I Raid My Candy Stash
“I have an old Haliburton briefcase I got from my dad. It’s in my bedroom closet, and it’s full of candy. It’s just gluttonous and borderline disgusting. My kids know about it, which is why it has a combination lock. If my kids are giving me shit, it’s not uncommon to see me stuffing my face full of Skittles and Twix bars like I’m on a tour at Wonka’s. It’s actually turned into a Pavlovian thing, too, because the kids know I binge on candy when I can’t stand them. If they see me pigging out, they tend to ease up a little because they know they’ve driven me to a high of stress. So they know things are getting real.” – Marty, 42, South Carolina
I Online Shop
“You can always tell when my wife or I have had a rough go with the kids, because a few days later three or four Amazon packages will show up. It’s definitely not something we’re proud of. I mean, there are much, much healthier ways of dealing with kid stress. But, she and I both have wish lists that we’ll revisit when the kids are out of control, and just pull the trigger on one or two things. Somehow, the novelty of getting packages in the mail hasn’t worn off on either of us, so there’s that little high that comes with clicking ‘Check Out’, and that’s usually enough to stave off the stress for a while.” – Marc, 35, California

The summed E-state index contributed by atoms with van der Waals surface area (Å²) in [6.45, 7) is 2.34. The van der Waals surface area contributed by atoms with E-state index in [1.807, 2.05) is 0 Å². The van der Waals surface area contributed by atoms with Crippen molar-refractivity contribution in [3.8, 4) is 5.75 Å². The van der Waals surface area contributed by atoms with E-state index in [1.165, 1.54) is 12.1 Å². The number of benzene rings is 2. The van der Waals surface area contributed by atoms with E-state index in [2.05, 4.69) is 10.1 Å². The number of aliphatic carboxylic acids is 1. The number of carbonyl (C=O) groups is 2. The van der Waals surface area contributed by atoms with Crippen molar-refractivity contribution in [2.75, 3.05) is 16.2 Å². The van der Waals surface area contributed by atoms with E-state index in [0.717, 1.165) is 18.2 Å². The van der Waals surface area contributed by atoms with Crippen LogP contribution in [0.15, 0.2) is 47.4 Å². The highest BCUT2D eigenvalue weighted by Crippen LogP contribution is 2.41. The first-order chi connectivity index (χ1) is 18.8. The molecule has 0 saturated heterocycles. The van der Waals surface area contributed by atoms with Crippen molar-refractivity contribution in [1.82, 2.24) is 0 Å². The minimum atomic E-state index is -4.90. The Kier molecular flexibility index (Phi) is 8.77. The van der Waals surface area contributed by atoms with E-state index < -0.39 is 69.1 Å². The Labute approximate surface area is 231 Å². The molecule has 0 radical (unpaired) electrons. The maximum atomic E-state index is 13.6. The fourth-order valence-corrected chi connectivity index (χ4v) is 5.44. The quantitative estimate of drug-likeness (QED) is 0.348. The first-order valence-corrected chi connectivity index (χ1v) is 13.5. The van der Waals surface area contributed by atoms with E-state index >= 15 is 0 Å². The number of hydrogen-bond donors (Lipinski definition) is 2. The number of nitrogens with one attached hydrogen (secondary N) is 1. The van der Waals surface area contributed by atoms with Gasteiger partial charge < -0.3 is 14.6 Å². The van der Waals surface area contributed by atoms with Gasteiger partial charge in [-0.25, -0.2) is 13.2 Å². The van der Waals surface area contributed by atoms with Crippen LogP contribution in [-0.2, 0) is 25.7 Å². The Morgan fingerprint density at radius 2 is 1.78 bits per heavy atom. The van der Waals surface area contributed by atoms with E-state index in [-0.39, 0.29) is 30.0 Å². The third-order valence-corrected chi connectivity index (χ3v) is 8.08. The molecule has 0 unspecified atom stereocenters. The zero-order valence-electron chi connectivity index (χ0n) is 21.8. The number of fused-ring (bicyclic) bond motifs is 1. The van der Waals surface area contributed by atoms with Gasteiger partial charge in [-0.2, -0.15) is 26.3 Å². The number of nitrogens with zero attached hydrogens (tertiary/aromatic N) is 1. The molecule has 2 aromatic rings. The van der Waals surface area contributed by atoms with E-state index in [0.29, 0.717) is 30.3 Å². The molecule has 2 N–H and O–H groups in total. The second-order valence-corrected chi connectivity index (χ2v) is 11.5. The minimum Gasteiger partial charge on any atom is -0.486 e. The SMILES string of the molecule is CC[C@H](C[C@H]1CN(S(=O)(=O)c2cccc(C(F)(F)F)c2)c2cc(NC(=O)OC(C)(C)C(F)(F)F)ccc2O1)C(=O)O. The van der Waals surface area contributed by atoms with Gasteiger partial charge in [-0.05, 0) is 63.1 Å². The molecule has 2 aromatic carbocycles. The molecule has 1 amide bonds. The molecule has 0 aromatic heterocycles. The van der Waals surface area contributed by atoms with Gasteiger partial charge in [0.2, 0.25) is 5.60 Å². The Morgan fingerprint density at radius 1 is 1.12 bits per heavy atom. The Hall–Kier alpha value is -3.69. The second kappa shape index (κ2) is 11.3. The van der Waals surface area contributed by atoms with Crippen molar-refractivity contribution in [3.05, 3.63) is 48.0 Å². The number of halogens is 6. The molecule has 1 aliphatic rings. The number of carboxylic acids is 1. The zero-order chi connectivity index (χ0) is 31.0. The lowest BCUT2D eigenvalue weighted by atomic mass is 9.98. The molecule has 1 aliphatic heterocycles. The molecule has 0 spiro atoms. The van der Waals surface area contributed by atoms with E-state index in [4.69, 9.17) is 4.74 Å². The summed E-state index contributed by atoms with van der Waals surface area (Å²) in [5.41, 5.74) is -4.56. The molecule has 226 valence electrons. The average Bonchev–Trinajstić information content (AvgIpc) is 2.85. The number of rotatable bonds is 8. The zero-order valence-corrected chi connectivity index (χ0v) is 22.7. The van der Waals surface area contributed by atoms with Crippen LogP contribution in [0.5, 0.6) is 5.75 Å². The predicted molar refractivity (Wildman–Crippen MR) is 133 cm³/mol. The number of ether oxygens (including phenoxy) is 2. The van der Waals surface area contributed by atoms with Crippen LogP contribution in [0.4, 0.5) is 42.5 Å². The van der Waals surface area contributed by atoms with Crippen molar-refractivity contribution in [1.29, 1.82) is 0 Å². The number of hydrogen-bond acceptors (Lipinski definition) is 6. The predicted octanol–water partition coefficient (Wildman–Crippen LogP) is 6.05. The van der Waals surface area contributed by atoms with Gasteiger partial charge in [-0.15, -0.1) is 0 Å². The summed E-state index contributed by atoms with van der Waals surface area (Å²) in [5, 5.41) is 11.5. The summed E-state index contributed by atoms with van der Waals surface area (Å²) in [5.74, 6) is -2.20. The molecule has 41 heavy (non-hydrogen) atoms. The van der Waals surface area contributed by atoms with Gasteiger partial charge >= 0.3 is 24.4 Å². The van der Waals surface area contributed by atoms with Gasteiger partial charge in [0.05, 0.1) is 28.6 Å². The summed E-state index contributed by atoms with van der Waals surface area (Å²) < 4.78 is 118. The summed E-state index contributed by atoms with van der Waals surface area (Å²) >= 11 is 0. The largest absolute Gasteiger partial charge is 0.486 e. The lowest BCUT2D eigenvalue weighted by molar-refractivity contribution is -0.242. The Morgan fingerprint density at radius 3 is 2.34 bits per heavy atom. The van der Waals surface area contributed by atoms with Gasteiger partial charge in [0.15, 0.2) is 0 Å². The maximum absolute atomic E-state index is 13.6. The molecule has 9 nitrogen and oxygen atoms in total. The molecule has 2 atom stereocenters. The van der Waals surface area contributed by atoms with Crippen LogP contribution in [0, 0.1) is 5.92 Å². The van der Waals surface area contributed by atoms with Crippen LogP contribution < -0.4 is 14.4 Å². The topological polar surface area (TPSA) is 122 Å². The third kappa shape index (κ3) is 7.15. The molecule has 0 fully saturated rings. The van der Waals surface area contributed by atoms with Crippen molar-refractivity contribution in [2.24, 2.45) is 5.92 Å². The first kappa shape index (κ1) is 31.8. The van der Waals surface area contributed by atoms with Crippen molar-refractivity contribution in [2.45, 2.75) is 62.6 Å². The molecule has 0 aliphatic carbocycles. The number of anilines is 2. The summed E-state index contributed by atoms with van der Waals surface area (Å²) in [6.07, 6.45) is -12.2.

I Play With My Kids’ Legos
“I’ve always been calmed by Legos. Even when I was a kid, they just relaxed me. The specific clicking of the pieces, and the smooth edges when two pieces line up – it’s all very soothing to me. So, I have a stash of them in my desk drawer that I’ve culled from my kids’ mixed sets over time. If I need a break, I sit down and ‘build’ for ten minutes. I try challenging myself to not make the same thing twice, which is why I’m always on the lookout for new parts they leave on the floor…and I inevitably step on. When it comes to kids, Legos are a paradox — they bring such pain and aggravation, but such pleasure. At least for me.” – Al, 34, Ohio